The sudden appearance of thick petrocalcic horizons (calcretes) in Pliocene strata of Eastern Washington got me thinking about the interplay of climate and tectonics. I drafted this figure today to illustrate my thoughts.
The Miocene was warm and wet. The Pliocene cooler and drier. Uplift in the Cascade Mountains from ~30 to ~5 Ma was probably outpaced by denudation. Consequently, summit elevations in the Cascade Range were kept low until after 8 Ma. Arrival of Pliocene dry conditions caused uplift and denudation rates to fall in line with one another, resulting in accelerated topographic rise of the Cascades to a height sufficient to form an orographic barrier and a strong rain shadow on the East Side.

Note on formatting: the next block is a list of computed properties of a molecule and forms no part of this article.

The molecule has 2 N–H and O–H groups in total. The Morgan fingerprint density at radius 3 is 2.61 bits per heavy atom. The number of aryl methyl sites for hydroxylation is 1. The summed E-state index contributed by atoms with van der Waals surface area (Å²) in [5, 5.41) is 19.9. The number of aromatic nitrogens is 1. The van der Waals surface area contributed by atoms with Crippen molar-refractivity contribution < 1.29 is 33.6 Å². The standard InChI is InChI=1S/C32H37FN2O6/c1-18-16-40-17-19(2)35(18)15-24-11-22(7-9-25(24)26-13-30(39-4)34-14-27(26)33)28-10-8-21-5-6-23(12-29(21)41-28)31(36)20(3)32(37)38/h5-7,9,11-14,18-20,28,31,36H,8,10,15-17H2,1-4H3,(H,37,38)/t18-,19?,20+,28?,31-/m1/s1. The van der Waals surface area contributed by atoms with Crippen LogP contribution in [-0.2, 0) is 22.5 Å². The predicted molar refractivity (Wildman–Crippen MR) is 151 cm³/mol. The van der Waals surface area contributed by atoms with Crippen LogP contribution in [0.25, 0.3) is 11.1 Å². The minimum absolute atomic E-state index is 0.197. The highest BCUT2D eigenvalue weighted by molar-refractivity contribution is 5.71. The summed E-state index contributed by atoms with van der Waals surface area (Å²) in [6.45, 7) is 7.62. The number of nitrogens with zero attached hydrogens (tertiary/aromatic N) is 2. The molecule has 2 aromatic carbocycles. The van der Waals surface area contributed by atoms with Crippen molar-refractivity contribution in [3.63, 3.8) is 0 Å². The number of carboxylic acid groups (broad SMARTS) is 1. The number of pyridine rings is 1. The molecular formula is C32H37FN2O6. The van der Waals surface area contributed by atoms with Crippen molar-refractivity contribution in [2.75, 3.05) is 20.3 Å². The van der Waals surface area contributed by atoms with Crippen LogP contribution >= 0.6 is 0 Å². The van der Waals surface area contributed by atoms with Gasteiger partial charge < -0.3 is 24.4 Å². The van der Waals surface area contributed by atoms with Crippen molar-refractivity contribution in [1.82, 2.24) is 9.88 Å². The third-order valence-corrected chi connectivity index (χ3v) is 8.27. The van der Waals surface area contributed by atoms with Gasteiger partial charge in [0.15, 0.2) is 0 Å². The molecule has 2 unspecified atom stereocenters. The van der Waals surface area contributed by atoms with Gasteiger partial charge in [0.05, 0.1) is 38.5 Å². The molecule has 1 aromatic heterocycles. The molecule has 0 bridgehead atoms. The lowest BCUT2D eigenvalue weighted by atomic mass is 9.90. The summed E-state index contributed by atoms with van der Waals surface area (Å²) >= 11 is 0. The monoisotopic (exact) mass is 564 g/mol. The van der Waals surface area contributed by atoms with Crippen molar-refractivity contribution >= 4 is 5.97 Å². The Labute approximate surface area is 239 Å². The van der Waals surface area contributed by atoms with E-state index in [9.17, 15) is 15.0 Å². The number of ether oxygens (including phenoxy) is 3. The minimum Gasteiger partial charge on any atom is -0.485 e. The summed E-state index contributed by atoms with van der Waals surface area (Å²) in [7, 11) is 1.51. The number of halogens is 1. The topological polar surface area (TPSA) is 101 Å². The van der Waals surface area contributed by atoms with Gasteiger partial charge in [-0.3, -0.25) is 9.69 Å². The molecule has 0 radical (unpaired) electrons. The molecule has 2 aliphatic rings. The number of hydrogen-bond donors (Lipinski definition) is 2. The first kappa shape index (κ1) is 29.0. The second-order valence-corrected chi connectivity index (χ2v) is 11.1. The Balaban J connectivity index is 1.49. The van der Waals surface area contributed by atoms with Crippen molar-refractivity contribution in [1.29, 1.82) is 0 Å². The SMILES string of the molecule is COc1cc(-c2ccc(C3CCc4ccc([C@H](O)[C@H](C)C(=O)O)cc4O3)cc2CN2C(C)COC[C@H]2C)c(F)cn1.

The climate shifts though plate convergence and uplift rates hold steady.
A semiarid climate in Eastern Washington would have favored calcic soil development. Calcretes would grow thick there over the next couple of million years, halted only by another climatic shift to a cold and wet Pleistocene.